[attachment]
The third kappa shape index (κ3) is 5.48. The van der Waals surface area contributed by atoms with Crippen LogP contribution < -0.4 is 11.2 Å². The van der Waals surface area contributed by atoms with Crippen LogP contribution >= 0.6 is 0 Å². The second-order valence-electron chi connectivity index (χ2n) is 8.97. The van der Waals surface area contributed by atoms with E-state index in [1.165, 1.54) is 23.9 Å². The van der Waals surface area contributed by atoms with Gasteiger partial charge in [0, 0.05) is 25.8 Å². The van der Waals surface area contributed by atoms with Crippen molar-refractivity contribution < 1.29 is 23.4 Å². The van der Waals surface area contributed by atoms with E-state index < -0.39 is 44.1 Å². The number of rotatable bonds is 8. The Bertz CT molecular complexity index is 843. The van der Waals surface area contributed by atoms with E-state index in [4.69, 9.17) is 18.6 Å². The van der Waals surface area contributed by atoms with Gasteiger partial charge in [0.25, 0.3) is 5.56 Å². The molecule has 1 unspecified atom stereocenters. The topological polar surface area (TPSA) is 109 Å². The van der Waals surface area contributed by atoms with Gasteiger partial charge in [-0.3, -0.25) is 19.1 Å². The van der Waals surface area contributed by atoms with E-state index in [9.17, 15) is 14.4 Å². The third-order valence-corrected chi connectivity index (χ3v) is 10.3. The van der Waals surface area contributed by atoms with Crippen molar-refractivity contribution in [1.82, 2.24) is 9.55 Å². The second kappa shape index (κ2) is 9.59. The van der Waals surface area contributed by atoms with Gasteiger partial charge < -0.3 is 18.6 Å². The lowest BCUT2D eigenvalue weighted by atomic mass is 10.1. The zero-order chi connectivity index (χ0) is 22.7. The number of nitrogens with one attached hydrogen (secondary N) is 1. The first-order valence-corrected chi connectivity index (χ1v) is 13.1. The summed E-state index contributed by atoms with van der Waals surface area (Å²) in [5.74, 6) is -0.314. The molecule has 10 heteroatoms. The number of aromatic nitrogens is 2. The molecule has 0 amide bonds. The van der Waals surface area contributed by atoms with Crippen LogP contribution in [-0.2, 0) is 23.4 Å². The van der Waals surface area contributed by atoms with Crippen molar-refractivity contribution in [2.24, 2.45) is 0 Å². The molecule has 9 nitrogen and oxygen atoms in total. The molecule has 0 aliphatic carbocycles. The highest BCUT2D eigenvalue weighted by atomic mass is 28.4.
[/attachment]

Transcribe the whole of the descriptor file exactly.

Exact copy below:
The third kappa shape index (κ3) is 5.48. The van der Waals surface area contributed by atoms with Crippen LogP contribution < -0.4 is 11.2 Å². The van der Waals surface area contributed by atoms with Crippen LogP contribution >= 0.6 is 0 Å². The second-order valence-electron chi connectivity index (χ2n) is 8.97. The van der Waals surface area contributed by atoms with E-state index in [1.165, 1.54) is 23.9 Å². The van der Waals surface area contributed by atoms with Gasteiger partial charge in [0, 0.05) is 25.8 Å². The van der Waals surface area contributed by atoms with Crippen molar-refractivity contribution < 1.29 is 23.4 Å². The van der Waals surface area contributed by atoms with E-state index < -0.39 is 44.1 Å². The number of rotatable bonds is 8. The Bertz CT molecular complexity index is 843. The van der Waals surface area contributed by atoms with E-state index in [4.69, 9.17) is 18.6 Å². The van der Waals surface area contributed by atoms with Gasteiger partial charge in [0.25, 0.3) is 5.56 Å². The molecule has 1 unspecified atom stereocenters. The topological polar surface area (TPSA) is 109 Å². The van der Waals surface area contributed by atoms with Gasteiger partial charge in [-0.3, -0.25) is 19.1 Å². The van der Waals surface area contributed by atoms with E-state index in [9.17, 15) is 14.4 Å². The third-order valence-corrected chi connectivity index (χ3v) is 10.3. The van der Waals surface area contributed by atoms with Crippen molar-refractivity contribution in [1.82, 2.24) is 9.55 Å². The second kappa shape index (κ2) is 9.59. The van der Waals surface area contributed by atoms with Gasteiger partial charge < -0.3 is 18.6 Å². The lowest BCUT2D eigenvalue weighted by atomic mass is 10.1. The zero-order chi connectivity index (χ0) is 22.7. The number of nitrogens with one attached hydrogen (secondary N) is 1. The first-order valence-corrected chi connectivity index (χ1v) is 13.1. The summed E-state index contributed by atoms with van der Waals surface area (Å²) in [5.74, 6) is -0.314. The molecule has 10 heteroatoms. The number of aromatic nitrogens is 2. The molecule has 0 amide bonds. The van der Waals surface area contributed by atoms with Crippen LogP contribution in [-0.2, 0) is 23.4 Å². The van der Waals surface area contributed by atoms with Crippen molar-refractivity contribution in [2.24, 2.45) is 0 Å². The molecule has 9 nitrogen and oxygen atoms in total. The molecule has 0 aliphatic carbocycles. The highest BCUT2D eigenvalue weighted by atomic mass is 28.4.